Before the mighty Pacific gouges more out of their blufftop setting, some Ocean Beach property owners want the city's permission to tax themselves for a seawall.
It would be just the second private undertaking of its kind south of Solana Beach.
Under the state's Public Resource Code, private landowners can form a "geological hazard abatement district." Thirteen years ago, the city set up the first process for the blufftop Casa De La Playa condo complex in Ocean Beach.
Now, condo owners in the Oceanus complex, a block south, are banding together to shore up their shaky underpinnings.
"We're ready to wake up and think we'll be swimming in the ocean," said Allen Bloom, a condo owner and attorney who organized the required petition campaign to form the private assessment district that will build the seawall. "We're going to have to wear snorkel gear if we don't get it."
A giant bluff collapse eight months ago seriously undermined the ocean-facing patio, leaving it with cracks and three feet of cement hanging unsupported
"We're told we have one more season; we're told we have one more winter," Bloom noted in an interview Thursday. "And if we don't have a seawall in place, we're going to lose the cliff, the structure and people's lives -- and it's going to be a catastrophe."
They figure it will cost $750,000 for the seawall and sand to replenish the mini-beaches below the crumbling cliffs at the foot of Bermuda Avenue, along Pescadero Drive.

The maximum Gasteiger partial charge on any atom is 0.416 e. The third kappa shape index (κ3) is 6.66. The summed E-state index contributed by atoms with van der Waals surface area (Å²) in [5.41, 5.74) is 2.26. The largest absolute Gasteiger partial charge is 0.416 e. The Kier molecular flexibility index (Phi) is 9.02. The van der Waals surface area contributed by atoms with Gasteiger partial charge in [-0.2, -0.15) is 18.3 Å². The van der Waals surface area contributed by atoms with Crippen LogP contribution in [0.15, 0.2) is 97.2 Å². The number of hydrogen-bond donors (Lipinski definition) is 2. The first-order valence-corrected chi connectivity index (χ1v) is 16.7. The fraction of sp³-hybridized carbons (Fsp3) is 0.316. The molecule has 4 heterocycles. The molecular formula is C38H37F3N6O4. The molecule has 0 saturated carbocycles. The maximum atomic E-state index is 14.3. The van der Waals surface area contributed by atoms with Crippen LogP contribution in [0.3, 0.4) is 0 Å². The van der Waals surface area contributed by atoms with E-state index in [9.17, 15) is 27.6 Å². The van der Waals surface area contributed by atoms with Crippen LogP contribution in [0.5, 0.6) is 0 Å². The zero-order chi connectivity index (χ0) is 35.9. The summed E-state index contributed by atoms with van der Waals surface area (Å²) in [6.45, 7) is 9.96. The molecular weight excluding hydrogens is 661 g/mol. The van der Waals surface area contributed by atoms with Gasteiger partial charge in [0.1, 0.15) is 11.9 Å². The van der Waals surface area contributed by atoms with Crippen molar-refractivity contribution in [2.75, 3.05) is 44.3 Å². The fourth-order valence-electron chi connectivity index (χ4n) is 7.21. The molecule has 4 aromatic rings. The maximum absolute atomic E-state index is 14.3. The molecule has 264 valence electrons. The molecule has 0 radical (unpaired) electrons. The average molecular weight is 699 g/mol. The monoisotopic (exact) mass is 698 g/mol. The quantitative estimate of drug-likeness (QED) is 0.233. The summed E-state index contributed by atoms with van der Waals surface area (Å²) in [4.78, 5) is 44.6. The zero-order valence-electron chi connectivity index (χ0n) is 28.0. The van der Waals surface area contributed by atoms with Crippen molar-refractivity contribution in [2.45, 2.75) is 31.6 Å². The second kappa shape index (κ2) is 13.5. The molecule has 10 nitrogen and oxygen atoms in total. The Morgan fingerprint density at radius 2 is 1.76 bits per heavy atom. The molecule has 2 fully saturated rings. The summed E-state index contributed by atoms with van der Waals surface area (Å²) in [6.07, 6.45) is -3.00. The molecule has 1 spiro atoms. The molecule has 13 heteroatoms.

The owner of two duplex apartment houses next door will chip in along with the condo owners.
The geological situation is so risky, they can't get insurance coverage.
Tenants are bracing for the inconvenience that would come with all the construction work.
"I'm sure we don't like the noise, but it's a means to an end," said Dustin Randall, who recently moved into one of the duplex apartments.
"I'd be more concerned if I owned it," Randall added when asked if another collapse would make the unit unsafe for occupancy. "But just being a renter, if it happens, then we'll just move out. It's not really a concern for me. Just as long as I'm not in the water when it happens."
The geological hazard abatement district petition goes before the City Council on Monday.
The property owners are miffed that the city wants to charge them $15,000 in processing fees on top of what they would need to pay to privately finance the seawall project.